Why this New Hampshire newspaper isn’t making a primary endorsement

"This was not an easy decision."

Sen. Hillary Clinton, a candidate for President running in the NH Presidential Primary, meets with editors and staff of the Concord (NH) Monitor on 12/21/07
Dan Habib/Concord Monitor
Bill Clinton, campaigning for his wife in 2007, visits the offices of the Concord Monitor, in Concord, New Hampshire. –Dan Habib / Concord Monitor, File

With less than 24 hours until voting begins, editorial boards of all the major New Hampshire newspapers are making their presidential primary picks.

Well, nearly all of them.

The Union Leader, Keene Sentinel, and Seacoast Media Group all endorsed Sen. Amy Klobuchar; the Conway Daily Sun backed Sen. Bernie Sanders. And the Concord Monitor is endorsing no one.

In an era of declining subscribers and dwindling revenue, the daily newspaper based in New Hampshire’s capital city announced that it decided to devote its limited resources elsewhere.

“This was not an easy decision, but it was one guided by what we see as our central mission in our communities,” Steve Leone, the editor of the Monitor, wrote in a note to the paper’s readers last week. “In a world where opinions increasingly come from all directions, our value, we believe, is in providing our readers with local journalism rooted in solid reporting. Our decision is indicative of the changes happening across our industry. With fewer resources, we’ve had to make some hard choices, both in coverage and philosophy.”

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Leone explained that, with a “far smaller staff than in primaries past,” the paper decided last summer that the time it would take for the editorial board to meet with all the candidates (which would have numbered more than two dozen at the time) would be better spent focused on local journalism, “from area school districts to developments in the State House.”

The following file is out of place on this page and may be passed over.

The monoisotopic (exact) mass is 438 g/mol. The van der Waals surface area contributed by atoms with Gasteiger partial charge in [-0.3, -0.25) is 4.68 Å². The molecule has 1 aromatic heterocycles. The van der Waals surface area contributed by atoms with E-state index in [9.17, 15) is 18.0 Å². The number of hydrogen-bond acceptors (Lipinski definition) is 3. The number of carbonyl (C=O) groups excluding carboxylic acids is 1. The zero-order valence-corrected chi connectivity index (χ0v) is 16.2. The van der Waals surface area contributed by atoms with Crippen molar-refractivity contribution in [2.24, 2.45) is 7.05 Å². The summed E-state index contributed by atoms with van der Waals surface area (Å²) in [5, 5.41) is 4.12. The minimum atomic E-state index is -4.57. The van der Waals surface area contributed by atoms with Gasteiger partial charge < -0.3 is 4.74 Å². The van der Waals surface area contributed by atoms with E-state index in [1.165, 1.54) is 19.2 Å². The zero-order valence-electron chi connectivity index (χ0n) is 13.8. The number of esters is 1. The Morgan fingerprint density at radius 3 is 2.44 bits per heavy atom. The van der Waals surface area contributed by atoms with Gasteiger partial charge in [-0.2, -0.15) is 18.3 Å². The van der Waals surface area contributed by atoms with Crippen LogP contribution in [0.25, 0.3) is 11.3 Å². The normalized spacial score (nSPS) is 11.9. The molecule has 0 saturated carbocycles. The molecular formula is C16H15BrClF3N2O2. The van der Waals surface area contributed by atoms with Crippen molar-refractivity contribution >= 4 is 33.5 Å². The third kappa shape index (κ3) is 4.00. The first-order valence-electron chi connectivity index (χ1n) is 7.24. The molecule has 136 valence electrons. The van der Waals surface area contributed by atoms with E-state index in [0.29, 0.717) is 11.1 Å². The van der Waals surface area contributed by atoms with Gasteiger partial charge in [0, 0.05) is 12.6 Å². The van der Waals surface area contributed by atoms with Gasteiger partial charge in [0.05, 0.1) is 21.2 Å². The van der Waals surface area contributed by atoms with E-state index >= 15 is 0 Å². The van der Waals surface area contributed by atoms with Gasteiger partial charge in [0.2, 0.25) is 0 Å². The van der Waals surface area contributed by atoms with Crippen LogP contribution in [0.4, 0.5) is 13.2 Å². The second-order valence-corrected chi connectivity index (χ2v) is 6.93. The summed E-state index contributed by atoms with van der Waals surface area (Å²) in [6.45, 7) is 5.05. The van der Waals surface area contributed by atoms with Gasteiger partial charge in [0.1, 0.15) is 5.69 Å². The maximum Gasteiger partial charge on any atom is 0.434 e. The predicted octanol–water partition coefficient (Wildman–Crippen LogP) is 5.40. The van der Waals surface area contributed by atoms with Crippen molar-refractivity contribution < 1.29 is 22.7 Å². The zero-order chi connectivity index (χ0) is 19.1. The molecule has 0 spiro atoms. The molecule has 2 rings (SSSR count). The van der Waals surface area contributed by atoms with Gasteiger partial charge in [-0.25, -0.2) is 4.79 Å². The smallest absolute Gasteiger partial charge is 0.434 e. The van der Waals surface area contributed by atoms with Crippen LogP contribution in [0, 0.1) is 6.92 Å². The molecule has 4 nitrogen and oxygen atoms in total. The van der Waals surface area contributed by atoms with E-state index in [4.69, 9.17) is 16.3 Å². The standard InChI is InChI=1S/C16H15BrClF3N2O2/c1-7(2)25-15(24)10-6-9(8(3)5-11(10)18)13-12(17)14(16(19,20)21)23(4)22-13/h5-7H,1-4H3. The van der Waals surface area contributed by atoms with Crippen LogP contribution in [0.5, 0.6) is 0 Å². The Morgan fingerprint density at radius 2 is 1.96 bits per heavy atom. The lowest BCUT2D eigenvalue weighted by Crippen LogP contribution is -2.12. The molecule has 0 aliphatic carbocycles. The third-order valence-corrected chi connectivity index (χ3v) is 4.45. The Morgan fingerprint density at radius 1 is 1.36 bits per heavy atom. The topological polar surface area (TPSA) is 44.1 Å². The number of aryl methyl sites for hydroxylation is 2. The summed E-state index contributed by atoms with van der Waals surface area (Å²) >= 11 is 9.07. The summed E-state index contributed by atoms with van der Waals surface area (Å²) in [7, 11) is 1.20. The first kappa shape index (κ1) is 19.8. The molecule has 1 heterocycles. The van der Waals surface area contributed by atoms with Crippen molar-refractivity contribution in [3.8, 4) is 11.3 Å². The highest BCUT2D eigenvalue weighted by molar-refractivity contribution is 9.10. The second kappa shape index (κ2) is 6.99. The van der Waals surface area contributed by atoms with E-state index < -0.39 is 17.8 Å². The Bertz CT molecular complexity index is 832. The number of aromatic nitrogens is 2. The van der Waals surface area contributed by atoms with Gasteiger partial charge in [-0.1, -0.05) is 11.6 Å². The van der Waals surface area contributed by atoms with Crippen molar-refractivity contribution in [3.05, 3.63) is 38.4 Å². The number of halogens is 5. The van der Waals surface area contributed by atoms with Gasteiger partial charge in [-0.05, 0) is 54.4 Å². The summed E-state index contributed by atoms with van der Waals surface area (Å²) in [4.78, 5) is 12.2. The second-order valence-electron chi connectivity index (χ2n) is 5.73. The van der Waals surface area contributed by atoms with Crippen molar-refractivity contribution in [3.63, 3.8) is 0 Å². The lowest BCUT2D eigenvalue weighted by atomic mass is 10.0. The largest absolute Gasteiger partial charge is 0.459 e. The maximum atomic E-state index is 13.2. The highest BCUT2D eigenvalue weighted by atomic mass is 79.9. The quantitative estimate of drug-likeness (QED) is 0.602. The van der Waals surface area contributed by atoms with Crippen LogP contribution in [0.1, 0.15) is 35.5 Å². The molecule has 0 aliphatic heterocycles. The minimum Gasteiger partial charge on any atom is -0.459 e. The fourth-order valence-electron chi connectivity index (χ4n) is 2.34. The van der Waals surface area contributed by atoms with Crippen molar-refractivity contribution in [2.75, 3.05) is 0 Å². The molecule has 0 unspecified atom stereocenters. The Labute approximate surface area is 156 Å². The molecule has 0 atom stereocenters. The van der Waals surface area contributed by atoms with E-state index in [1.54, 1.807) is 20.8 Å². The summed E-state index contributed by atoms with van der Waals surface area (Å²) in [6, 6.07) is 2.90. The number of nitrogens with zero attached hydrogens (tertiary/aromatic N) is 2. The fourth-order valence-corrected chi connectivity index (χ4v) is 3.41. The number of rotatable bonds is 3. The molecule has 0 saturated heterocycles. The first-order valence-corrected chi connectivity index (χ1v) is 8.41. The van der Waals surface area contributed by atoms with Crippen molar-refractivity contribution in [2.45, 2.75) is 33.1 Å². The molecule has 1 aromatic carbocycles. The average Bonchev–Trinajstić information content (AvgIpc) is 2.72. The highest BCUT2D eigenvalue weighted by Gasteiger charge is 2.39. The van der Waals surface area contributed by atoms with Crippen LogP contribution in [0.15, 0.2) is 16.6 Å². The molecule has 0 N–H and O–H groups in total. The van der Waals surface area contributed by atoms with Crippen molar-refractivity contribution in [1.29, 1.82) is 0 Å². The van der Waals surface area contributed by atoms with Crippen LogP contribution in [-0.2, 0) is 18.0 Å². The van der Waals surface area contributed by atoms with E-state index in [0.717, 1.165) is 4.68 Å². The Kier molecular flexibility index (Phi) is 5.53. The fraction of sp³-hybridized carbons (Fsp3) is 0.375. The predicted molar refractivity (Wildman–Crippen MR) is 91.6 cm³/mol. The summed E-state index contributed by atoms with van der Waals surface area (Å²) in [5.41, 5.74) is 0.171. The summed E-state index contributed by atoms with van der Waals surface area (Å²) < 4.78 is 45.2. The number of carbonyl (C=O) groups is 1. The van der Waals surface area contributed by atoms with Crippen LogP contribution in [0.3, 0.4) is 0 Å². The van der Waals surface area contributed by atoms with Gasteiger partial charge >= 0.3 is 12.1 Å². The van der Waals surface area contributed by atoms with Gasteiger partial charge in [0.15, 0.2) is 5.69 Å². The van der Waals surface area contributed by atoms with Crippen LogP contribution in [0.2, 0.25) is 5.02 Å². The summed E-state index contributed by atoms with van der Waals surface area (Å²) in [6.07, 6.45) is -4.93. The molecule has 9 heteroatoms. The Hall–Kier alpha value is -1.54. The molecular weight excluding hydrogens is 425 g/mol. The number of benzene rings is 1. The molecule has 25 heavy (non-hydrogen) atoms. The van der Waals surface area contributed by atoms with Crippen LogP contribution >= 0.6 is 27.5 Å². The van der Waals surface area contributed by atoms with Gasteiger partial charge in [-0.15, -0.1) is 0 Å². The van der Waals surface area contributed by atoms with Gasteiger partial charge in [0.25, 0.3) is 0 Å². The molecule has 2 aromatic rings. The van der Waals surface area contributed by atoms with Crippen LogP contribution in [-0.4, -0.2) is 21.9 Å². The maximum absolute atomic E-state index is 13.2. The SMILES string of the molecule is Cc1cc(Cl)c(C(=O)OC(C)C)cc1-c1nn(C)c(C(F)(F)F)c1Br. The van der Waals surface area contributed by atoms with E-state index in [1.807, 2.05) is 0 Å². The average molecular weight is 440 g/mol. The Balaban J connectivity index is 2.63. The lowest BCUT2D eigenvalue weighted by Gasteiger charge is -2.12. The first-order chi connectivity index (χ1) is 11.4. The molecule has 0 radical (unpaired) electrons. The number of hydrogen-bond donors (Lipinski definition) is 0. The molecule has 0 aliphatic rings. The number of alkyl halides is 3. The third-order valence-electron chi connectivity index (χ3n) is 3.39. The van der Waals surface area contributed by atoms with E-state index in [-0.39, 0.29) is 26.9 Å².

“We believe that’s where our readers need us to be,” he wrote.

The decision didn’t mean that the Monitor was abandoning its primary coverage; the paper hired veteran reporter Paul Steinhauser to write a weekly freelance column and relied more on the Associated Press wire service for breaking news. Leone said they also ramped up coverage of the Democratic primary race in the week ahead of the election Tuesday.

The Monitor isn’t the only big newspaper in the region not endorsing a candidate before the crucial New Hampshire primary. The editorial board of The Boston Globe (which, along with Boston.com, falls under Boston Globe Media Partners) announced last week it was holding their endorsement until sometime after the election Tuesday, as it called for “the end of an antiquated system that gives outsized influence in choosing presidents” to two states, Iowa and New Hampshire, that do not demographically represent the rest of the country.

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Still, the Monitor‘s decision, which didn’t garner significant national attention until this week, was received as a somber illustration of the struggles facing small newspapers across the country and a break in a quaint tradition, in which big-name candidates worked overtime to woo the state’s so-called “pipsqueak press.”

“This fits with something I was hearing months back about candidates’ stops in New Hampshire,” Vanity Fair editor and media reporter Michael Calderone tweeted Monday, adding that national news organization and TV networks were “well represented at events, but fewer local outlets present.”

Some said they understood the decision, given the newspaper industry’s scarce resources and the already minimal influence of editorial board endorsements in anything other than lower-office, low-information elections. At the same time, Meg Heckman, a Northeastern University professor and former Monitor reporter, said the paper should have announced it “much earlier in the primary cycle” and even explored potential alternatives.

“It’s not always a black-and-white choice between continuing or abandoning long-held traditions,” Heckman said in a series of tweets Sunday. “Rather, it’s about news organizations and the communities they serve finding a new path (a sort of third way) forward in service of civic life.”

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